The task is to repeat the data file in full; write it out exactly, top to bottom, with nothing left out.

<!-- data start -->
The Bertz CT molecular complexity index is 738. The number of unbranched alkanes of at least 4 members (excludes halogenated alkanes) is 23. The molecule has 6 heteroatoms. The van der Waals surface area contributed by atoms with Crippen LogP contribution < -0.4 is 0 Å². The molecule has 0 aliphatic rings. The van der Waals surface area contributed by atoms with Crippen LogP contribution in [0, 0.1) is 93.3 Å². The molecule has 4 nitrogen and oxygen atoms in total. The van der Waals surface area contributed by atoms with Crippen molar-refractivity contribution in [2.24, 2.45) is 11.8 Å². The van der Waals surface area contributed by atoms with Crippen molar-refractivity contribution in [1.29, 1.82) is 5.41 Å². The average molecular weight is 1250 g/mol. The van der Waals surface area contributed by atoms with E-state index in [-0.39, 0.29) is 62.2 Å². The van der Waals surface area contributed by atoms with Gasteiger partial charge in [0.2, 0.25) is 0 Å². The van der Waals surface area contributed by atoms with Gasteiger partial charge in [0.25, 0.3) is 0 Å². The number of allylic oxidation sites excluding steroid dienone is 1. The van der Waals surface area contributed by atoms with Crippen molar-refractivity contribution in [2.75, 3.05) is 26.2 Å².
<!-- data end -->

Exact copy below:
The Bertz CT molecular complexity index is 738. The number of unbranched alkanes of at least 4 members (excludes halogenated alkanes) is 23. The molecule has 6 heteroatoms. The van der Waals surface area contributed by atoms with Crippen LogP contribution < -0.4 is 0 Å². The molecule has 0 aliphatic rings. The van der Waals surface area contributed by atoms with Crippen LogP contribution in [0, 0.1) is 93.3 Å². The molecule has 4 nitrogen and oxygen atoms in total. The van der Waals surface area contributed by atoms with Crippen molar-refractivity contribution in [2.24, 2.45) is 11.8 Å². The van der Waals surface area contributed by atoms with Crippen molar-refractivity contribution in [1.29, 1.82) is 5.41 Å². The average molecular weight is 1250 g/mol. The van der Waals surface area contributed by atoms with E-state index in [-0.39, 0.29) is 62.2 Å². The van der Waals surface area contributed by atoms with Gasteiger partial charge in [0.2, 0.25) is 0 Å². The van der Waals surface area contributed by atoms with Gasteiger partial charge in [0.25, 0.3) is 0 Å². The number of allylic oxidation sites excluding steroid dienone is 1. The van der Waals surface area contributed by atoms with Crippen molar-refractivity contribution in [2.75, 3.05) is 26.2 Å².